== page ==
In addition, value investors also tend to see the company’s’ price-to-tangible book value since investors want to know the tangible assets that can be sold if a company liquidate its company. For example, Company A has Price-to-Tangible book value of 1, while Company B has a Price-to-Tangible book value of 3. This shows that Company A is worth more since you are paying the same price to its tangible net assets, while you are paying 3 times more for Company B’s tangible net assets. However, always remember that a company with low price to book value tends to have problems with its earning.

Having the advantage to seek companies that are selling under the book value gives investors such as myself to find great deals in the market, but it can also land investors into value traps. One example that I experienced with a company that has a low price-to-book ratio is Game Stop Inc. (Ticker: GME). If you have read my blog, you probably know that I had lost tremendous amount of money ($40,000) in this one investment. The company was trading near its liquidation value; however the company is not profitable like it was in the past. People have changed the way they purchased their games for their gaming device. They used to purchase games from retailers like Game Stop Inc., but the online industry has made consumers to purchase games through online digital distribution platform such as Steam and many other online platforms. In addition, people are also moving to mobile gaming, and the games are not sold from retailers like Game Stop Inc. Instead people can easily purchase those games from the Application Stores according to the mobile device they are using such as Android or iOS. So be wary when using this ratio to seek for undervalued companies. There might be warning reasons why the market has priced the stock cheaply which require you to consider before investing.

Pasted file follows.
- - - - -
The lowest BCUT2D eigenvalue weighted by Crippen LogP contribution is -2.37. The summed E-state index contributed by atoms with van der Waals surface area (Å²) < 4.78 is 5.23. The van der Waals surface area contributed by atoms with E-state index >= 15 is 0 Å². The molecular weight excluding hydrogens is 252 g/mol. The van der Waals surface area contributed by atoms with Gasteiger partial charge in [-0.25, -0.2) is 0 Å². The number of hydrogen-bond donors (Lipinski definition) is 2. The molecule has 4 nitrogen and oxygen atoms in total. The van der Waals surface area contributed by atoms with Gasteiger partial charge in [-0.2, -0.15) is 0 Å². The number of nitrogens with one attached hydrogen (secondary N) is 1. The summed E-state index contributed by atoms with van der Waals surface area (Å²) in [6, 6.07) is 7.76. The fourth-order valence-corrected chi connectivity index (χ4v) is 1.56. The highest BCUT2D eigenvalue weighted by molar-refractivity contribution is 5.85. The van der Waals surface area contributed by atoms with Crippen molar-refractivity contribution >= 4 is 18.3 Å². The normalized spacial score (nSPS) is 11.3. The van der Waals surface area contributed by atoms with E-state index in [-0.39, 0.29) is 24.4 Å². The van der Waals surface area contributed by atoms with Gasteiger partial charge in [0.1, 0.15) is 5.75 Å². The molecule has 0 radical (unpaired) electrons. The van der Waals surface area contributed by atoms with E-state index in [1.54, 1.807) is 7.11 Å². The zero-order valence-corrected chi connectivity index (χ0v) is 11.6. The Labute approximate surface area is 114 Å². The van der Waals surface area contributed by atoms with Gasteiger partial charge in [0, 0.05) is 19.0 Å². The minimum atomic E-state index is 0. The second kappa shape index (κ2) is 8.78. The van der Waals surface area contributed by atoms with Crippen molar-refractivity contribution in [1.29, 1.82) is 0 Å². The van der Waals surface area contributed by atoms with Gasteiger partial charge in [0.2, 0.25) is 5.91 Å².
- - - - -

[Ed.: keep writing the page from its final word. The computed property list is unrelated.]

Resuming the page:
In Summary
After listing of all the financial metrics I used to evaluate and value a stock, I hope you readers understand of how I find value in a stock. These are just some basic financial metrics that I frequently used, and there are some other ways to measure a company’s value. Besides measuring the value of a company, you’ll also need to understand the quality of the business to be a better investor. Quantitative measurement is just one part of understanding whether a company is overvalued or undervalued. But to become a successful investor, you are required to make intelligent choice to know whether a company will prosper in the long run. You don’t want to make the same mistake like I did with Game Stop Inc. (Ticker: GME) where the business drastically changes making those financial metrics meaningless. I now understand and appreciate the advice Warren Buffett gave about investing. It is better to invest in great quality company at a fair price than an undervalue company that has trouble coming ahead. Warren Buffett mentioned that his worst investment was actually in purchasing stakes in Berkshire Hathaway which was considered an undervalue company at that time. This shows that the greatest investor had made mistake himself. I believe that by sharing my experience and knowledge on investing makes me learn valuable lessons that are not taught in any universities. From the mistake I made will make me gain experience and knowledge to become a better investor in the future. I as a dividend growth and value investor want to pick on companies that will still be in business in the long run. So I am able to keep my stock positions long term and don’t have to sell them in a hurry. This will give me the advantage of receiving the dividends from my portfolio and have those cash reinvested in great quality dividend paying stocks. With the cash available in hand enable me to buy good stocks at reasonable priced and the companies have long term prospect of growing their business.